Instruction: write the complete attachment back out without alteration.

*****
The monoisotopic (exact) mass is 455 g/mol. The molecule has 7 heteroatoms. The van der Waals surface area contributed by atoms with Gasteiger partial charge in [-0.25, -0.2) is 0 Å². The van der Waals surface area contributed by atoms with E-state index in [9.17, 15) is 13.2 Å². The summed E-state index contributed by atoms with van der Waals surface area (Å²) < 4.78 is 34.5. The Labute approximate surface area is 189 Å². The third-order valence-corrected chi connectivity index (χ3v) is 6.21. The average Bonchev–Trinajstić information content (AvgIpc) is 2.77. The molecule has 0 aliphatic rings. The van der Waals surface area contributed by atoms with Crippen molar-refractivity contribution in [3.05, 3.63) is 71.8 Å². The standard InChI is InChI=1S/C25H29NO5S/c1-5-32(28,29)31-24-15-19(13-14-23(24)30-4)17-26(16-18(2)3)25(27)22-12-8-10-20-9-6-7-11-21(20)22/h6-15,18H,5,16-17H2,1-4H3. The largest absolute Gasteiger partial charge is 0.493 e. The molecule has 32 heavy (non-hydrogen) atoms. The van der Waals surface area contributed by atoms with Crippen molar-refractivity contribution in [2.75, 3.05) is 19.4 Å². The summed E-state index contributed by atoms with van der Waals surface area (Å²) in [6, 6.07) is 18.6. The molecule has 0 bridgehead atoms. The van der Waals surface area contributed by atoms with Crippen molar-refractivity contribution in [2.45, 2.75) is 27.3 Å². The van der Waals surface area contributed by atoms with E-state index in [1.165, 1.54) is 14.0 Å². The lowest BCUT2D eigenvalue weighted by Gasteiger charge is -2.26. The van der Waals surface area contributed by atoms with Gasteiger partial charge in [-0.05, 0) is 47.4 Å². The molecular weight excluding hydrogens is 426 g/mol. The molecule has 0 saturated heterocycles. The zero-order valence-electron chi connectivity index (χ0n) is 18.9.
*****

The monoisotopic (exact) mass is 455 g/mol. The molecule has 7 heteroatoms. The van der Waals surface area contributed by atoms with Gasteiger partial charge in [-0.25, -0.2) is 0 Å². The van der Waals surface area contributed by atoms with E-state index in [9.17, 15) is 13.2 Å². The summed E-state index contributed by atoms with van der Waals surface area (Å²) < 4.78 is 34.5. The Labute approximate surface area is 189 Å². The third-order valence-corrected chi connectivity index (χ3v) is 6.21. The average Bonchev–Trinajstić information content (AvgIpc) is 2.77. The molecule has 0 aliphatic rings. The van der Waals surface area contributed by atoms with Crippen molar-refractivity contribution in [3.05, 3.63) is 71.8 Å². The standard InChI is InChI=1S/C25H29NO5S/c1-5-32(28,29)31-24-15-19(13-14-23(24)30-4)17-26(16-18(2)3)25(27)22-12-8-10-20-9-6-7-11-21(20)22/h6-15,18H,5,16-17H2,1-4H3. The largest absolute Gasteiger partial charge is 0.493 e. The molecule has 32 heavy (non-hydrogen) atoms. The van der Waals surface area contributed by atoms with Crippen molar-refractivity contribution in [2.75, 3.05) is 19.4 Å². The summed E-state index contributed by atoms with van der Waals surface area (Å²) in [6, 6.07) is 18.6. The molecule has 0 bridgehead atoms. The van der Waals surface area contributed by atoms with Crippen molar-refractivity contribution in [2.45, 2.75) is 27.3 Å². The van der Waals surface area contributed by atoms with E-state index in [1.165, 1.54) is 14.0 Å². The lowest BCUT2D eigenvalue weighted by Gasteiger charge is -2.26. The van der Waals surface area contributed by atoms with Gasteiger partial charge in [-0.05, 0) is 47.4 Å². The molecular weight excluding hydrogens is 426 g/mol. The molecule has 0 saturated heterocycles. The zero-order valence-electron chi connectivity index (χ0n) is 18.9.